Members of a National Association of Insurance Commissioners panel have recommended that the NAIC plenary adopt most of a capital and surplus rules change proposal developed by the American Council of Life Insurers.

The NAIC’s Capital and Surplus Relief Working Group at the NAIC, Kansas City, Mo., met in Washington Tuesday to consider the proposal, which was presented to the NAIC, Kansas City, Mo., in November 2008 by the ACLI, Washington.

The ACLI says adopting all 9 components of its proposal as written would bring the rules governing life company capital and surplus requirements up to date, freeing up about $25 billion to $30 billion in capital, or about 6% to 7% of life insurers’ 2007 adjusted capital.

Working group members voted on the proposal point by point.

The plenary, the NAIC body that includes all voting NAIC members, is scheduled to hold a final vote on the proposal Thursday.

The working group members voted as follows:

- Recommendations that address the use of preferred mortality tables and the use of original mortality tables in relation to the principles-based reserving project were adopted, with dissents from Maine and Wisconsin.

- A recommendation to eliminate constraints in Regulation Triple-X for the calculation of X factors was adopted with dissents from Maine and Wisconsin.

- A recommendation that addresses allowable collateral for reinsurance was adopted.

- A recommendation to advance work on Actuarial Guideline VACARVM, which deals with variable annuities, was adopted. Maine and Wisconsin voted against the proposal and New York abstained.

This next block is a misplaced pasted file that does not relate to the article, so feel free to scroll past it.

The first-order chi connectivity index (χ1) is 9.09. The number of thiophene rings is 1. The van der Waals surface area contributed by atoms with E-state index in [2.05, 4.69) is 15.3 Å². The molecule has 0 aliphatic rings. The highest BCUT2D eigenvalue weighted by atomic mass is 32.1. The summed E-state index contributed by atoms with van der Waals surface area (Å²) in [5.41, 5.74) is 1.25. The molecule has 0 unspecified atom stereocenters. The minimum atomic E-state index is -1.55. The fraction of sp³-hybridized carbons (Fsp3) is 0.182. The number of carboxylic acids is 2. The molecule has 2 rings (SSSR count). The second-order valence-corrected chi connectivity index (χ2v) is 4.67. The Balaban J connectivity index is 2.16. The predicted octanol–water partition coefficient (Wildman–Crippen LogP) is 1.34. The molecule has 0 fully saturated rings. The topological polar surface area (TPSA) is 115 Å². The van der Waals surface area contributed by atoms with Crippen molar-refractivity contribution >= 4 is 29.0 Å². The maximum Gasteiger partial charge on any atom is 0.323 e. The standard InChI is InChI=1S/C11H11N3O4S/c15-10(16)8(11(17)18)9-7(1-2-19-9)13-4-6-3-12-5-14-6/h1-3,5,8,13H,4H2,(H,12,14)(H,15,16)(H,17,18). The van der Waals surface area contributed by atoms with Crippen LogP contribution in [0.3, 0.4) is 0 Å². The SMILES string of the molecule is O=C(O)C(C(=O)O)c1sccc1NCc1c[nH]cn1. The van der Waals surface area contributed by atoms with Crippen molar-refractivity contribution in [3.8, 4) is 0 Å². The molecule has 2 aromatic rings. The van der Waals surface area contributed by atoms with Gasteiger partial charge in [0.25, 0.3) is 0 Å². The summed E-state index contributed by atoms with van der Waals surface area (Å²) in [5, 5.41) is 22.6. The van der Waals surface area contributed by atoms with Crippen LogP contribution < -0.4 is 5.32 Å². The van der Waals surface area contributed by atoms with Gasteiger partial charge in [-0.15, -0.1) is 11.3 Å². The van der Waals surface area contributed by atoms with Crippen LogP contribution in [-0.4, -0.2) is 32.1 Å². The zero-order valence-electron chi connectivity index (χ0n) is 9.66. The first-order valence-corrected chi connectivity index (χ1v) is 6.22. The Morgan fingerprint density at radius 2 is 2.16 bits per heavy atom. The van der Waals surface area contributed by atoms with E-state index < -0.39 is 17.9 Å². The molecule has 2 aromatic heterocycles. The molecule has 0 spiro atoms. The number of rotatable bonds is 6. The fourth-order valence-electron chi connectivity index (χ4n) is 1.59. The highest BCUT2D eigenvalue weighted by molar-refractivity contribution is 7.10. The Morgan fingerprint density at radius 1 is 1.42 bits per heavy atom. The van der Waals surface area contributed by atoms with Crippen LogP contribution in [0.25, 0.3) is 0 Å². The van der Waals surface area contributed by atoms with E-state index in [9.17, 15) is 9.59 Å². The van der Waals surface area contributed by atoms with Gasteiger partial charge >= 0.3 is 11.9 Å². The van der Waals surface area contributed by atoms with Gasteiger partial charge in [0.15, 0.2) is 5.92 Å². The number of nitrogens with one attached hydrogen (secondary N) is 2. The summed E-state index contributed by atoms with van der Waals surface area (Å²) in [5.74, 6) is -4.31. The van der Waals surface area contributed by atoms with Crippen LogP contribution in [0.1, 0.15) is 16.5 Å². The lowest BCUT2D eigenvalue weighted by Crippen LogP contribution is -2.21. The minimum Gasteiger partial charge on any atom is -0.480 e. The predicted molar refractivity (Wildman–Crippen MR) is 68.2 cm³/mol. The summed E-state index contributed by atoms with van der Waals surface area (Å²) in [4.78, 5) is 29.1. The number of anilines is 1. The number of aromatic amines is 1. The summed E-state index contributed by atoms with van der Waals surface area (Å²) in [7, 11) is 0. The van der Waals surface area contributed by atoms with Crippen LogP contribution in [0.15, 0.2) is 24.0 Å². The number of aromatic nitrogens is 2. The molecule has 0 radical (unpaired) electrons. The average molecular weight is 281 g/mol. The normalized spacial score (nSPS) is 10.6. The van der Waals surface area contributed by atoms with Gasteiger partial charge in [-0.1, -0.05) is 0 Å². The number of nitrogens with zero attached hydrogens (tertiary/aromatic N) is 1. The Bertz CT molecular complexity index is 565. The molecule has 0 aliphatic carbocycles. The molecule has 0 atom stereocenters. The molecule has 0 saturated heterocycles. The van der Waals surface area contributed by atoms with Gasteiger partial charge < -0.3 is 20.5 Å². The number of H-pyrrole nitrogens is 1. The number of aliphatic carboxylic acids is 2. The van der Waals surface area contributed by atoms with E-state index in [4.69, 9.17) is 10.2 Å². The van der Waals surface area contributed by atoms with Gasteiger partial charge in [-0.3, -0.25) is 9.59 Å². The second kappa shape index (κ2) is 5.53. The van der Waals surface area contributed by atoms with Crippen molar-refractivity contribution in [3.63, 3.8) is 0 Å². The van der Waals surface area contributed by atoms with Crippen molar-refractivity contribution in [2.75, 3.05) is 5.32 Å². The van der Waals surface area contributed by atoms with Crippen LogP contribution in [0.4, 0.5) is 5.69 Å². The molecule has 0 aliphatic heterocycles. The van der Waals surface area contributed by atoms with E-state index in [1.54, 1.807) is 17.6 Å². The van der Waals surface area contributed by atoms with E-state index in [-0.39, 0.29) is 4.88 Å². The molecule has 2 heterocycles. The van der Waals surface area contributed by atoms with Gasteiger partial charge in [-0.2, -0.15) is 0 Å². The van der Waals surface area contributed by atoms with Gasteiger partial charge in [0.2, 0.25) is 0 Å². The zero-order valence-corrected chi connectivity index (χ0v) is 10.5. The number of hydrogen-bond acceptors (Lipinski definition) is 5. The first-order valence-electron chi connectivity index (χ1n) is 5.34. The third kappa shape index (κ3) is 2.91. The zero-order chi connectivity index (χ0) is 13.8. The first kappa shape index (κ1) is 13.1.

- A recommendation to reject a retroactive use of Section 8C of Actuarial Guideline 38 was unanimously adopted.

- An ACLI request to waive the standard scenario requirement for capital calculations associated with the C3-Phase II project for variable annuities with guarantees was rejected unanimously.

- An ACLI request to temporarily change the mortgage experience adjustment factor was rejected unanimously.

- A recommendation to relax restrictions on deferred tax assets was adopted, with a dissent from Maine. The original proposal, which allows deferred tax assets to be recognized over a 3-year period, was amended with a proposal from Wisconsin Insurance Commissioner Sean Dilweg.

The DTA amendment restricts the ability of companies to use any additional surplus to pay out dividends. Additionally, companies with risk-based capital ratios that are below acceptable trend test safe harbors will not be able to use the DTA proposal to move to an acceptable level, and those that use the deferred tax assets and have unacceptable levels at a future point will be subject to review by the domiciliary commissioner. The compromise also increases the DTA calculation from 10% of surplus and 1 year to 15% of surplus and 3 years.

Links to more information about the ACLI capital and surplus proposal are available here.